There is so much to learn when remodeling a kitchen. Selecting new kitchen cabinets with all the new storage options available can seem a big undertaking. However, hanging your upper cabinets presents an even bigger challenge. Do you prefer soffits or open spaces between the ceiling and the top of these cabinets?
During the 1960s and 1970s, the kitchen soffit seemed like a great way to hide wiring and unsightly HVAC pipes versus leaving an exposed kitchen bulkhead. Plans for how to build a soffit above kitchen cabinets became part of every carpenter’s duties to help design the rest of the kitchen. Besides making the perfect hiding spot for wires and hardware, this straight portion of the wall made it appear to be part of the architecture or part of the cabinets.
You would often see designer plates hanging along this stretch for an artful display. After a while, however, designers determined that opening up this space could remove this boxy structure that could make your kitchen feel smaller. They removed the wiring and HVAC duct work to walls and ceilings and cabinet soffits during the 1990s in new kitchens.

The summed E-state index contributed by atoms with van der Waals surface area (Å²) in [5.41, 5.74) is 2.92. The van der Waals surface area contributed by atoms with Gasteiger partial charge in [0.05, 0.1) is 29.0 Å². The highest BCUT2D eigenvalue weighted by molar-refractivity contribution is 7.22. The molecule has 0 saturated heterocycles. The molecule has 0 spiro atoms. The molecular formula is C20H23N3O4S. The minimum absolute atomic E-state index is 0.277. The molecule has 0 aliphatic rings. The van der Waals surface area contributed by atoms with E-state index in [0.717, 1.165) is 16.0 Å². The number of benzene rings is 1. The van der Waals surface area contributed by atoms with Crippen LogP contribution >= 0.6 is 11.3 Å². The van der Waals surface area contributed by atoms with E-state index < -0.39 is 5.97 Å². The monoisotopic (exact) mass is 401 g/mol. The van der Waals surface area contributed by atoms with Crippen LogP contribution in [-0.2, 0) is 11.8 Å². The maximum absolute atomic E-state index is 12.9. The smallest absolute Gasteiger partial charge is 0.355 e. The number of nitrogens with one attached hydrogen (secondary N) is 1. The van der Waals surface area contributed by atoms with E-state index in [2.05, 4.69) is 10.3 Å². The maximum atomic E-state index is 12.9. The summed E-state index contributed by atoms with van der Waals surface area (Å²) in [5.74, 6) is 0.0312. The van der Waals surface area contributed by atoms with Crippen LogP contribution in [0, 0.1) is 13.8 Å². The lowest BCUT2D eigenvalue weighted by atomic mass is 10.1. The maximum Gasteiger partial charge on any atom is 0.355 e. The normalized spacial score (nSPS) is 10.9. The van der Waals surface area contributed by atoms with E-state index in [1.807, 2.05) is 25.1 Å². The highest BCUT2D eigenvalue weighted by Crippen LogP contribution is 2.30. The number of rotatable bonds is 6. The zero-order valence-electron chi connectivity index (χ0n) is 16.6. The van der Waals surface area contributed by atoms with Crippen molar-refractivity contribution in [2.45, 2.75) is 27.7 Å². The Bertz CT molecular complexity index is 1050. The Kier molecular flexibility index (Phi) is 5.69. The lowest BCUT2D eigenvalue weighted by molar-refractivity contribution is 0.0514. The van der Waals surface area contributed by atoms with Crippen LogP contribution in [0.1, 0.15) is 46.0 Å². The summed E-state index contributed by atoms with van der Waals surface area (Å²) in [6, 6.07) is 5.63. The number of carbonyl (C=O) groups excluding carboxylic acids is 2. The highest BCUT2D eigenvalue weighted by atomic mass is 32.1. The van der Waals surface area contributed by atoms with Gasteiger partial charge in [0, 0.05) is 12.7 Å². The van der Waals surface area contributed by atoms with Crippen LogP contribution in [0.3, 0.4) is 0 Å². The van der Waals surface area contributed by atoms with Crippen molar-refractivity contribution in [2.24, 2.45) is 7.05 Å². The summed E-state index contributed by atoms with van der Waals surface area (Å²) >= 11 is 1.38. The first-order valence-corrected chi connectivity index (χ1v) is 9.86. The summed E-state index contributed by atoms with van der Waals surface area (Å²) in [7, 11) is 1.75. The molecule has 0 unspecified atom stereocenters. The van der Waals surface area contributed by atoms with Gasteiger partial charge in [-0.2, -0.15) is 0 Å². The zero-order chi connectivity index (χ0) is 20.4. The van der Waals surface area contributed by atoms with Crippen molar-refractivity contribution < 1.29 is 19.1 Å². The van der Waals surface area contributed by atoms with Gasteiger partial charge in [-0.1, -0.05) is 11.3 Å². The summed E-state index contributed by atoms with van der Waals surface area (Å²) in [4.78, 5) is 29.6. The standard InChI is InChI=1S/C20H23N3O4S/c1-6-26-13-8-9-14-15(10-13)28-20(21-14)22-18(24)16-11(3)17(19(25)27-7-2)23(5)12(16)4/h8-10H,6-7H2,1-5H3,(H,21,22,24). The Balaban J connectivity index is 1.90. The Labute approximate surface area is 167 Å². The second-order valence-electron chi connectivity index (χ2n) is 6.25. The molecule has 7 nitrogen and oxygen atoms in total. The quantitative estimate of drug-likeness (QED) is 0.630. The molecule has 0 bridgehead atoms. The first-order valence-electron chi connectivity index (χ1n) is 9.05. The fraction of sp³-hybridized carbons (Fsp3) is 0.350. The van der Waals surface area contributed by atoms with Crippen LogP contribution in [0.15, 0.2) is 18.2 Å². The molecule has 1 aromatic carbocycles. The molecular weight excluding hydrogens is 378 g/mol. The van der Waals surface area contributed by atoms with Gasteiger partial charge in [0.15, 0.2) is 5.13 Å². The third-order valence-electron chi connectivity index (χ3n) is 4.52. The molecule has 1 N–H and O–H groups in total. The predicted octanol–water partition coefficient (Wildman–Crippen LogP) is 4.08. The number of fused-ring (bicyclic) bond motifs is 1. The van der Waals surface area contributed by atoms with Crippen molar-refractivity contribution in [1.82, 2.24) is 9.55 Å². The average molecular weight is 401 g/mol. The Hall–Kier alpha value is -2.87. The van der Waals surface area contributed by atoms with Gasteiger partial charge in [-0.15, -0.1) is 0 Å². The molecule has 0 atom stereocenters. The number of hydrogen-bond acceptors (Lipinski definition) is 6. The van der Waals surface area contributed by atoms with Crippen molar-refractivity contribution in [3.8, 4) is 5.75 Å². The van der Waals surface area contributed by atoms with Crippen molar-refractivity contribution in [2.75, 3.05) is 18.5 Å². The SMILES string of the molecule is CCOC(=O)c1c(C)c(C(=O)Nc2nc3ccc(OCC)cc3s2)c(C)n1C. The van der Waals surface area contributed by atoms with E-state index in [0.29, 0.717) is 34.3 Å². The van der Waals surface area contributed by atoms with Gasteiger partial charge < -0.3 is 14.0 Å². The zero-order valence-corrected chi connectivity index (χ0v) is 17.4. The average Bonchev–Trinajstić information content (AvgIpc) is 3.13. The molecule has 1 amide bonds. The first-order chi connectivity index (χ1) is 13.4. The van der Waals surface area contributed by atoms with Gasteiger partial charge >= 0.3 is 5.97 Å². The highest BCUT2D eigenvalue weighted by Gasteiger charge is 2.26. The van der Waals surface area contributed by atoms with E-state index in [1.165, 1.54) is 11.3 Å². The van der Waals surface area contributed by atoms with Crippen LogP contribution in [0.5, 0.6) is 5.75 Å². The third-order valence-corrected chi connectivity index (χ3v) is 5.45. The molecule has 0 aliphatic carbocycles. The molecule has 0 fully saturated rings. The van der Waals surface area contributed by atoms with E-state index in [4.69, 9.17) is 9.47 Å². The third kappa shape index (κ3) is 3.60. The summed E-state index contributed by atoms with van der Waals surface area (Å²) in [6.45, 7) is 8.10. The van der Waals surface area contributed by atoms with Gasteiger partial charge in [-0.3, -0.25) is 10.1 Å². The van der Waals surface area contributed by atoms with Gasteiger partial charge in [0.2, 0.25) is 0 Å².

Table of Contents
- Plans For Soffit Designs
- Tools and Supplies Needed for Drywall Soffit
- Take Measurements
- Building the Soffit Frame
- Installing the Frame
- Covering the Soffit
- Design Ideas for a Modern Different Look
Just when we thought that certain design standards had reached a commonplace in house construction, the overall kitchen look got updated once again. In the 21st century, kitchen soffits also referred to as fur downs, or kitchen bulkheads, have become a matter of preference.
If you are among those that prefer the architectural element of a soffit on top of these cabinets, they are easy to build. Of course, having this feature added when having new cabinets installed can also be an option. A custom cabinet maker can make suggestions as to the overall design of soffits or just make taller cabinets that extend to the ceiling.
Plans For Soffit Designs
Before embarking on the project of filling in the top of your cabinets, ask yourself if the reason is to create extra kitchen space, add important wiring for recessed lighting, or for aesthetic purposes.
Added small upper kitchen cabinets can provide room for little-used kitchen items and appliances. We can also leave this empty space open as cubbyholes to show off glassware with distinction.
We can extend the soffit area forward from the front of the cabinets to add ceiling lights. With 10-foot ceilings, this could blend well with other rooms that have 8-foot ceilings. Taking the soffit around the adjacent walls will make an architectural statement to your high ceiling. A deep soffit will require more material and add extra cost, but the amazing results are worth it.